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Rep. Dan Bishop, R-N.C., on Tuesday became the first Republican to call publicly for House Speaker Kevin McCarthy’s ouster over the debt ceiling deal the California GOP representative reached over the weekend with President Joe Biden.
“I think it’s got to be done,” Bishop told reporters after a House Freedom Caucus press conference Tuesday, where he was the only Republican to raise his hand to show he would support a motion to remove McCarthy from the seat, The Hill reported.
However, the North Carolina Republican didn’t commit to filing a motion to remove McCarthy, which would require a House vote. He said that he would decide on that “in conjunction with others.”
Bishop’s comments come after House conservatives have sidestepped questions for months about whether they would seek to take way McCarthy’s gavel if he reached a debt limit deal that they could approve.
The deal that was reached this weekend did not do enough to cut spending and left loopholes in some of the provisions of a House bill that had already been passed, according to caucus members and other Republicans.
“I’m just fed up with the lies, I’m fed up with the lack of courage, the cowardice, and I intend to see to it that there is somebody who’s prepared to say what needs to be done,” Bishop said.
Though he would not directly say who he would have preferred to have negotiated with the White House other than McCarthy, Bishop said that of the 222 members of the House Republican Conference, nobody “could have done a worse job.”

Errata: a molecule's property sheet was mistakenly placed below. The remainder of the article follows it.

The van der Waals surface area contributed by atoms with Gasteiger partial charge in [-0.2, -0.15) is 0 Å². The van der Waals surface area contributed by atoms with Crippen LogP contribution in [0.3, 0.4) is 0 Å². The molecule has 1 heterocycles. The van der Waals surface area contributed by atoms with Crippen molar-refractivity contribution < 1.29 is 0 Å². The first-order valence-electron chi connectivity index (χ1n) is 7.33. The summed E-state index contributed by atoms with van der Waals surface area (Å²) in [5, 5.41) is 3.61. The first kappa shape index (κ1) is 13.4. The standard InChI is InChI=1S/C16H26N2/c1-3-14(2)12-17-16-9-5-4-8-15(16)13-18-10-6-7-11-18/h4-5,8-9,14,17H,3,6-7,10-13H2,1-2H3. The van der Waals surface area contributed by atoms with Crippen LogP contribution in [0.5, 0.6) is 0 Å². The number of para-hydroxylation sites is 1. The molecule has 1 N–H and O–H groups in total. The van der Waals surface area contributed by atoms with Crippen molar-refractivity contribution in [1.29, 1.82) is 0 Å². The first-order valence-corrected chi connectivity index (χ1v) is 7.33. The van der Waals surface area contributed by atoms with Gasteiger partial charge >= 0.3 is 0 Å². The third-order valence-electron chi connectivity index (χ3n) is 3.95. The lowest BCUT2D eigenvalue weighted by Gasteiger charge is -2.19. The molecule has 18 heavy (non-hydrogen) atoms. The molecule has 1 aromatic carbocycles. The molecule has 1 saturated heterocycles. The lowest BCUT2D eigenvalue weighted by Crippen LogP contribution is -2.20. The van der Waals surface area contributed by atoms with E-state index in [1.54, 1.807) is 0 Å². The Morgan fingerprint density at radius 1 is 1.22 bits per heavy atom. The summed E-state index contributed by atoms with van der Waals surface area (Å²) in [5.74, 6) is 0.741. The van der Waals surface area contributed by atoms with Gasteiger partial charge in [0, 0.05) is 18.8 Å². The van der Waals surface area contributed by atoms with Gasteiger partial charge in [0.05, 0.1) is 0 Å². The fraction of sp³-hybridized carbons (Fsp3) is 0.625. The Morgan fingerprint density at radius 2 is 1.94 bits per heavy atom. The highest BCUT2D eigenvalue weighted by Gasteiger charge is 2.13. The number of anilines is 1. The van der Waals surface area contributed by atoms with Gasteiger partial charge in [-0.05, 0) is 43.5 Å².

Earlier Tuesday, there was still no talk about bringing a motion to oust McCarthy. However, many Republicans remained highly critical about the debt ceiling deal that was reached and accused McCarthy of “utter capitulation.”
Rep. Bob Good, R-Va., told Politico that the deal wasn’t “much different than what we could have gotten with a Democrat majority in the House,” and he said that he doesn’t know of anyone talking about removing McCarthy.
Bishop was one of the 20 Republicans who would not back McCarthy for speaker in January. As part of the 15-ballot election that took place to seat McCarthy, the opposition secured a commitment to allow a motion to vacate the chair to require just one member to make the motion, not five, as had been in place when former House Speaker Nancy Pelosi was in charge.
Bishop is the first to call for McCarthy’s removal, though several others have also said they think the measure should be considered.
“If I can’t kill it, if we can’t kill it on the floor tomorrow, then we’re going to have to then regroup and figure out the whole leadership arrangement again,” Rep. Chip Roy, R-Texas, said in an interview on Glenn Beck’s radio show Tuesday morning.
Likewise, Rep. Andy Biggs, R-Ariz., said the bill “indicates exactly why I have concerns about him being speaker,” and Good called it a “failure of leadership for us to surrender all the leverage and all the strength” that had been in the House “Limit, Save, Grow” bill.
There has never been a speaker removed through a motion from a fellow representative, but back in 2015, Rep. Mark Meadows, R-N.C., filed a motion to remove then-Speaker John Boehner, R-Ohio. Although the motion was defeated after it was referred to the House Rules Committee, Boehner resigned from office later that year.
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